JAPAN – The International Atomic Energy Agency (IAEA) has increased its capability towards carrying out tests for contaminants to help countries after receiving sophisticated detection equipment that was donated by Japanese manufacturer Shimadzu Corporation.
The IAEA, the world’s foremost intergovernmental forum for scientific and technical co-operation, plans to use the new machine to train scientists from laboratories all over the world in applying state-of-the-art analytical methods to test for contaminants, such as pesticides and veterinary drug residues, in basic food products.
The equipment will also support IAEA research on reliable methods to confirm the origin of – and test for adulteration in – food.
“The Agency supports food safety laboratories in Africa, Asia, the Pacific, and Latin America and the demand for these services is growing, so this donation is very welcome,” IAEA Director General Yukiya Amano said.
IAEA Director Amano and Shimadzu Chairman Akira Nakamoto signed a Memorandum of Cooperation in the area of food safety research.
From the agreement, the IAEA is set to receive the mass spectrometry equipment, together with technical support for method development, under its Peaceful Uses Initiative (PUI).
The equipment will also be used in the renovation of the IAEA’s nuclear applications laboratories Seibersdorf, Austria, in a project called ReNuAL+.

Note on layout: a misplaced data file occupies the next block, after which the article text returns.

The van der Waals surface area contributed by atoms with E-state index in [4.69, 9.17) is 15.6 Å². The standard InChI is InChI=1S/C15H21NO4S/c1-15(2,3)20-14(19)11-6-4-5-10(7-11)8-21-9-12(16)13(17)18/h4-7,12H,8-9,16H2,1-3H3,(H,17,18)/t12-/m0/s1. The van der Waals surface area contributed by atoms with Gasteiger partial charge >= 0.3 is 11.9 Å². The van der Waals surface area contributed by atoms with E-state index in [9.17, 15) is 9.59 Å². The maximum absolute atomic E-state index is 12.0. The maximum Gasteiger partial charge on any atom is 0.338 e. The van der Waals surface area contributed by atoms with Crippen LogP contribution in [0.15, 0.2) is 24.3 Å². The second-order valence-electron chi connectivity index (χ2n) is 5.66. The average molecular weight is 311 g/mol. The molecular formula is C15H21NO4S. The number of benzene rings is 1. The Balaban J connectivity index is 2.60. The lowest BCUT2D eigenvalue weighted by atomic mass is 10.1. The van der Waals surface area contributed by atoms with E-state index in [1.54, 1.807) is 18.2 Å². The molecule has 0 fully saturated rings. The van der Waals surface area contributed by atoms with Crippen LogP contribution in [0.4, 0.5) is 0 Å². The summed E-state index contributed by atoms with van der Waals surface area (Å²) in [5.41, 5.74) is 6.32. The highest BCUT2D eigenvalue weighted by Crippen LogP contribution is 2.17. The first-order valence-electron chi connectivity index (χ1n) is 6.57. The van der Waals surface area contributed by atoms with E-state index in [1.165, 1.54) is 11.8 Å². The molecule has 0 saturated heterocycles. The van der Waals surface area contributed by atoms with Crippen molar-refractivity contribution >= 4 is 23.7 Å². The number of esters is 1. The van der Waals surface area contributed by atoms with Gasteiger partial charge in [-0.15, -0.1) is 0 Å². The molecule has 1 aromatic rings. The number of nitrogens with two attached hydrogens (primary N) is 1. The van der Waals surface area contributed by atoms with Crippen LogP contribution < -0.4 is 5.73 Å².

“Shimadzu has a philosophy of contributing to society through science and technology, and we wish to contribute to the advancement of global health and well-being by donating to the IAEA the equipment to support research and training in this area,” said Nakamoto.
The IAEA helps countries to develop and adopt nuclear and nuclear-related techniques for the control of contaminants in food – also including antibiotics and potentially toxic chemicals – in order to increase countries’ capacity to apply regulations on foodstuffs.
As the first private sector in-kind contribution of equipment the IAEA has received while under PUI, the donated machine can test for multiple contaminants in food samples simultaneously, and is a key analytical tool for laboratories that are concerned with safety.
Food and contaminations can be highly dangerous to public health, which is why advanced research laboratories have been improved to have the ability to detect different types of fraud and contamination in food relatively quickly.